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Really Simple Software Simple.TV

Really Simple Software Simple.TV

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60 Engadget Score
A forgettable product. It isn't bad, exactly, but also doesn't do anything particularly well.
60

A forgettable product. It isn't bad, exactly, but also doesn't do anything particularly well.

How we score

The Engadget Score is a unique ranking of products based on extensive independent research and analysis by our expert editorial and research teams. The Global Score is arrived at only after curating hundreds, sometimes thousands of weighted data points (such as critic and user reviews).

Engadget Review

A nice solution if you've always wanted broadcast TV on your mobile devices, but that's about it.

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60 Engadget Score
A forgettable product. It isn't bad, exactly, but also doesn't do anything particularly well.
60

A forgettable product. It isn't bad, exactly, but also doesn't do anything particularly well.

How we score

The Engadget Score is a unique ranking of products based on extensive independent research and analysis by our expert editorial and research teams. The Global Score is arrived at only after curating hundreds, sometimes thousands of weighted data points (such as critic and user reviews).

Scores

Engadget

60
 

User Reviews

30
tripfly
We have been eager to cut the cord for over a year. signed up with Simple TV...read more
10
randyv
I have everything setup correctly and it just doesnt work. No support to call...read more
70
Zero101
I have had a few days to play with my Simple.TV... so I thought some of the...read more
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Score Breakdown

 
37
Average user Score
 
30
tripfly
01.06.13
We have been eager to cut the cord for over a year. signed up with Simple TV on the Kickstarter funding and waited for this. Unfortunately, reliability is awful. Recording is hit or miss. Conflicts are never resolved correctly when you want to edit recordings. "Live" tuning mysteriously became a Beta project AFTER I already had a unit. Tuning through Roku app is a lesson in patience. Quality of picture varies widely on the Roku implementation. Airplay from the iPad is much better and the picture is generally impressive. There is a ton of potential here. I found out about this product on reports from last year's CES. As this year's CES kicks off, this ambitious team's product risks entry into the dustbin of good ideas that almost made it. If the company could make good on the original expectations, I would buy 4 more but, the lack of communication and being so wide of the mark on release forces the impression that this will not happen. When it works as advertised, I would rate it a solid 8. Unfortunately this Jekyll and Hyde box is more Mr Hyde than Doctor Jeckyll
 
10
randyv
12.01.12
I have everything setup correctly and it just doesnt work. No support to call for help, and Ive emailed support 3 times and no reply after 2 weeks. I'm sending it back and getting my refund, its junk.
 
70
Zero101
11.14.12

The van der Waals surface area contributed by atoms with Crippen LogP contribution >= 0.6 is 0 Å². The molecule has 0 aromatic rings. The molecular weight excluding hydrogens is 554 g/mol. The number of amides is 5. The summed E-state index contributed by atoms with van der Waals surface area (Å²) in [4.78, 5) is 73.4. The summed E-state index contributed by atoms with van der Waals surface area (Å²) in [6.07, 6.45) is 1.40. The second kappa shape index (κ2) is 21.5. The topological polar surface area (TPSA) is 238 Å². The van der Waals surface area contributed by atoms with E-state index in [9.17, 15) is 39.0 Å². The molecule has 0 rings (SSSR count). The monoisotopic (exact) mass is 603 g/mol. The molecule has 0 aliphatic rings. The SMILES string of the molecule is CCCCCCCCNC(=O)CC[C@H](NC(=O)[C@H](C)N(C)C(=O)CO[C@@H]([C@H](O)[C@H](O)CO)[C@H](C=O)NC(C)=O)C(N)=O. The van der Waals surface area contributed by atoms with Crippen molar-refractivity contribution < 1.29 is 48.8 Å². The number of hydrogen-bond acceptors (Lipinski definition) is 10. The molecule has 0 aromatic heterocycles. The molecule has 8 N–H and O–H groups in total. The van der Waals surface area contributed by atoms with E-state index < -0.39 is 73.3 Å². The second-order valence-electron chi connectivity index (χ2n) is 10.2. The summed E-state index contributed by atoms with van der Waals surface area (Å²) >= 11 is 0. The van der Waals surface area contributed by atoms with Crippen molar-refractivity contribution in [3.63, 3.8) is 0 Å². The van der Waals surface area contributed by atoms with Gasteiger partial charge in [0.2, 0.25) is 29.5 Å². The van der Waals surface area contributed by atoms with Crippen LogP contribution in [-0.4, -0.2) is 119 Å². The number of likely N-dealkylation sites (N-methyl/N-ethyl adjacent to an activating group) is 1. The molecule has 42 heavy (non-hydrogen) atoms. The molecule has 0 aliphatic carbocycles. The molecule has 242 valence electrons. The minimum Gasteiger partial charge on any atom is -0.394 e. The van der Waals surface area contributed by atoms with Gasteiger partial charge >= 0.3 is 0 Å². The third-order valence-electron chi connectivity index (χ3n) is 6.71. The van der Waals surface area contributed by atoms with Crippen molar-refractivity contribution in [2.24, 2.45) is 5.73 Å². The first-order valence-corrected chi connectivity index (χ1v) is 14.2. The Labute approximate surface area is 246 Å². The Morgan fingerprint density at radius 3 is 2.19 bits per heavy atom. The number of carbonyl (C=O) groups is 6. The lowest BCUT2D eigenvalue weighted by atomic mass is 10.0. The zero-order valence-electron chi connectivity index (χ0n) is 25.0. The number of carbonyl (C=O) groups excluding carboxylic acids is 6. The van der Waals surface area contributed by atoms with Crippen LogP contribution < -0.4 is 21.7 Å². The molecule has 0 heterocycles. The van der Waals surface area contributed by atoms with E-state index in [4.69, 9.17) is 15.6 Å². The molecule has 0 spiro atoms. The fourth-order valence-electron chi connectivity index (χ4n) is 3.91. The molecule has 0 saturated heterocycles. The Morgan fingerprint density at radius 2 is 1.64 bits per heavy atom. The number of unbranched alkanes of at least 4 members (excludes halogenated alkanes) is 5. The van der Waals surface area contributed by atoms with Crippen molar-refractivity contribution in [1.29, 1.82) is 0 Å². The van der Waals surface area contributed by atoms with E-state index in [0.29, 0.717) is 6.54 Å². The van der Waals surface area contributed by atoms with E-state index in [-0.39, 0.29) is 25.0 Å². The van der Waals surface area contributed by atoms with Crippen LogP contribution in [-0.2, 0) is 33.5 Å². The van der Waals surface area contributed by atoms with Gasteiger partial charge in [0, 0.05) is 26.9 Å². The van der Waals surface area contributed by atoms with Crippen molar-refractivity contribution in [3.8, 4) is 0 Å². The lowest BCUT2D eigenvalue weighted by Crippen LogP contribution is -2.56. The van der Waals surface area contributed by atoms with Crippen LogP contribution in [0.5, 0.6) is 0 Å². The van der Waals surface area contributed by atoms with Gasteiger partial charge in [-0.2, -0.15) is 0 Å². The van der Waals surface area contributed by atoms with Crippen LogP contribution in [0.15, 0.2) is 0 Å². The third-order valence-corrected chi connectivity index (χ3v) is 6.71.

I have had a few days to play with my Simple.TV... so I thought some of the other "cord cutters" on here might want to hear how well it actually works.The package I received included pretty much everything you would need to ditch cable service (with the exception of internet connectivity, of course). The box included the Simple.TV unit, a Roku 2 XD and a Mohu Leaf Antenna. The only piece missing is the external USB HD that the Simple.TV requires for saving DVR content to (thankfully, I have a bunch of spare HD's sitting around, so I didn't need to purchase one).The physical setup of the device couldn't have been easier... plug in a USB HDD (I used a 320GB USB 3.0 HDD), connect a network cable (no wireless connection on this box) and attach the coaxial cable that either leads to a basic cable connection or an antenna (I used my basic cable that is included in my monthly rent). After that, plug in the power cable and it is good to go.The software setup was not quite as easy though. After the device boots up, you need to create an account on the Simple.TV website and then go through a wizard to configure your local settings. I ran into two snags during the wizard... it wouldn't format my HDD (it says the HDD wasn't detected) and the channel scan wasn't able to identify the channels from my basic cable. It could see that there were channels there (it found about 50 of them), but it couldn't identify what those channels were and instead only listed them as things like "21.6" or "29.1"... and without the actual channel identification, guide data wouldn't work.Thankfully, there is a website that can help identify the actual channels based on the code numbers (http://www.silicondust.com/support/channels/), and I used that to manually identify what the channels actually were. As for the HDD, I connected it to my Mac and manually formatted it with the MS-DOS FAT 16 file system and then it worked fine on the Simple.TV. All-in, it took me a little over an hour of fiddling with the software to get everything up and running properly.So, after getting everything set up, how does the device actually work? Well, right now, it is kind of a mixed bag, unfortunately. When it does work, it is kind of amazing... but when it doesn't, it is extremely frustrating.The Simple.TV itself doesn't output anything to a TV. Almost all of your interaction with it will happen through a web browser on your PC or tablet (an iPad app is coming, apparently, but the browser interface works fine already). If you want to watch your shows on an actual TV, you have to subscribe to a custom private channel on a Roku, which will give you access to live TV and DVR'ed shows, but little else. I watched a football game on the TV with the Roku last night and it worked fine, but you really can't do much other than play and pause shows right now. Picture and audio quality is good though (it starts off a little fuzzy but then sharpens after a few seconds) , with HD channels looking about as good as if you watched them through your cable box.For the most part, the guide data through a web browser works great. Once I mapped the channels, everything shows up like you would expect it to and clicking on any show will give you information about that particular episode and it will also give you listings for other upcoming episodes, along with the option to record any of them with a single click.I haven't found any of the listings to be incorrect yet and the interface is actually nicer than any of the set-top-box guides provided by Comcast or FIOS. Clean, simple and it works well.There is also a Live tab that shows only what is on TV right now. Clicking on any of the shows in the Live tab will give you more information about that show and allow you to watch it. Oddly though, when you start playing a show it takes almost 10 seconds for the video to start streaming... I don't know if it is buffering or what, but it is fairly annoying. Once the video stream starts, you can go full screen if you want, as well.Being able to watch live TV on almost any device is very liberating. My wife was watching a DVD on our main TV, so I used my iPad to watch some shows while walking around the house and doing chores. Picture quality on my 3rd-gen iPad was amazing... picture quality on my Macbook is also good, but it seemed to stutter once in a while. I am not sure if it is because the PC streaming requires Microsoft Silverlight (and thus doesn't work as well?) or if it is just because the video feed is too taxing for my 3 year old Macbook.You don't have to be on your local network to access your Simple.TV stuff either, I have logged into the Simple.TV site from work and was able to watch live TV just like I was able to from home. Pretty cool.So what doesn't work well? Well, sometimes when you are tuning into a show through the browser or Roku, it just times out and doesn't work. Usually, trying again will connect... but waiting half a minute or so to watch TV is hardly optimal. Looking through the support forum, this issue seems to be effecting a lot of people, to varying degrees. Not a huge issue, but certainly annoying. Support has said that it is an issue that should be fixed in a software update.The last issue, which isn't really Simple.TV's fault, is the lack of channels. Because Simple.TV doesn't work with encrypted digital cable channels, you are limited to broadcast over-the-air content (which aint much, usually) or you can use basic cable (if it is available from your provider). My basic cable yielded quite a few channels (including a lot of HD channels, surprisingly), but it is still lacking when compared to most cable packages. Personally, I don't mind this much as I mostly want live TV for sports, news and some live events... but for many, I realize that the channel selection is a deal-breaker right away.Overall though, I think this is a pretty cool product with a lot of potential. If Simple.TV can iron out some of these early bugs, it will be a really nice device. If you don't mind a limited channel selection, but want more content than Hulu or Netflix provide, and/or need to be able to see live TV like sports... this might be the right box for you.